God, who knows everything, long knew He couldn’t be everywhere. So, he created aunties - those sweet, but sometimes sour extensions of your mother. You’re their nephew or niece, whether they are from your father’s or mother’s side of the family, and hence you’re bound together by love, blood and lots of laughter.
But aunties come in different shapes, sizes and mood swings. Though most are temperate, there is always that hot-blooded auntie who can’t keep her mouth shut when the rice at the wedding is crunchy like potato crisps. Then there is that auntie everyone likes, the one you passed off as your mother when you skived high school, and you were punished to buy barbed wire for using the panya route under the fence.
She played ball and has never breathed a word about it. That said, everyone might agree that paternal aunties are a little too hot on the collar, unlike maternal aunties who are collected and don’t boil over - like Ndakaini Dam when floods are wreaking havoc. Here are the different breeds of aunties found in every village and hamlet:
The Safari Aunt
She’s the footloose aunty, always with bags packed, ready to visit nephews, nieces and her sisters in Kapedo and Suguta Valley, despite a government ban on night travel to those areas. From Suguta, she will head to Emali to visit her primary school friend. The following week, she would head into Tanzania to visit her nursery school friend.
Safari aunts are usually jovial bundles of chilled-out mamas, but can’t watch a two-hour movie before the wanderlust bug bites. They can be very helpful and would the ones to turn to when looking for a house to rent in Githurai or Syokimau! The safari auntie also doubles up as an efficient organiser of all family functions, ranging from baby showers, visiting the parents, baptismal, weddings to dispute resolution lunches.
Aunt Money Bags
She is the beautiful slay queen who nabbed a loaded hubby-‘Uncle G.’ She mostly works for an international agency, and New York is almost her second shags. She gives expensive hand-me-downs to your mother, which she has to let everyone know were bought from Jimmy Choo in London, and explains that Choo does not mean ‘toilet’ in London.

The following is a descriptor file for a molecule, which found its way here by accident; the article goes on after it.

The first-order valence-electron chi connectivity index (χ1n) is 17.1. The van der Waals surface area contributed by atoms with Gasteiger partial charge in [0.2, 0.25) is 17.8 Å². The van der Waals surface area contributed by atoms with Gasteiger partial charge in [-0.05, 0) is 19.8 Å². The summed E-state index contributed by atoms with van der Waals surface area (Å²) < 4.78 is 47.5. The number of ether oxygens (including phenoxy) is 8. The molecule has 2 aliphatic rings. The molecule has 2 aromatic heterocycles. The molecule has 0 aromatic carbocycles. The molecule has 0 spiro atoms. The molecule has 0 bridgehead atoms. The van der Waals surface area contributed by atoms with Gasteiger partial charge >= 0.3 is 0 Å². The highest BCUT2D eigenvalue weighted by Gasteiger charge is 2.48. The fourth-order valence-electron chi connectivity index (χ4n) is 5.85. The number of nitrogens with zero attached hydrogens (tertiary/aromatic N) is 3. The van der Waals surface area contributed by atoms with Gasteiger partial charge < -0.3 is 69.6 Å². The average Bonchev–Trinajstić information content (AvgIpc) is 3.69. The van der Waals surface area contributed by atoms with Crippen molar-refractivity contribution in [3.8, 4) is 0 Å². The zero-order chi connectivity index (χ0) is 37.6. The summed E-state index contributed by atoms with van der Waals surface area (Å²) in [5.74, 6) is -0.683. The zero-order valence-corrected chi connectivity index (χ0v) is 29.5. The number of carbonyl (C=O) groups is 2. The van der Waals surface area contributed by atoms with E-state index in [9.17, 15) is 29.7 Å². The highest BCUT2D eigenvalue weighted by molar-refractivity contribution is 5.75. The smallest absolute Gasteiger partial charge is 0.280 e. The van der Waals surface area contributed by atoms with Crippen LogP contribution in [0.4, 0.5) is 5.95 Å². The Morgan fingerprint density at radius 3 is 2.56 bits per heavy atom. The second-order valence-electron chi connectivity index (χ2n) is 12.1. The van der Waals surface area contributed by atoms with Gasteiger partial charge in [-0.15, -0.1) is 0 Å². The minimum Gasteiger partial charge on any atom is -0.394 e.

Miss Money Bags only invites selected relatives to her house, mostly to show off her dogs, which are better fed than Safari Aunt. She also has low tolerance for ‘useless’ relatives, which is evident during the few family functions she attends. But sometimes this snob can also be single and heading a huge parastatal, where she has employed relatives who enjoy free alcohol most weekends from her plush home on Riverside Drive.
She has more problems than the Kirinyaga Deputy Governor. Her phone call, mostly a flash, means only one thing: tuma pesa! You have to check your M-Pesa balance when she calls as the conversation with her goes something like this:
Auntie Sumbua: Hello?
You: Habari auntie. Niko tuu na Sh700 kwa M-Pesa, nikutumie?
Auntie Sumbua: Hapana, nataka number ya Pastor Gatina.
You: Sawa, nakutumia.
Auntie Sumbua: Hio Sh700 unaeza tuma tuu! Mtoto wangu, ukipata mia tatu ingine uongeze, ng’ombe inaharisha.
It doesn’t matter whether you’re pursuing a PhD or recently erected a pad in Thika Greens, this auntie is not impressed and always tugs your blouse or coat tails with: “Ulipata mtu?” The matchmaker has an overzealous obsession with nieces and nephews who are still single, and hunts them like she’s looking for Joseph Kony in all family functions, where she makes their lives a living hell. “Hata kama huwezi pata bwana, si angalau upate mtoto?” she whispers, pointing at a single man who is a family friend.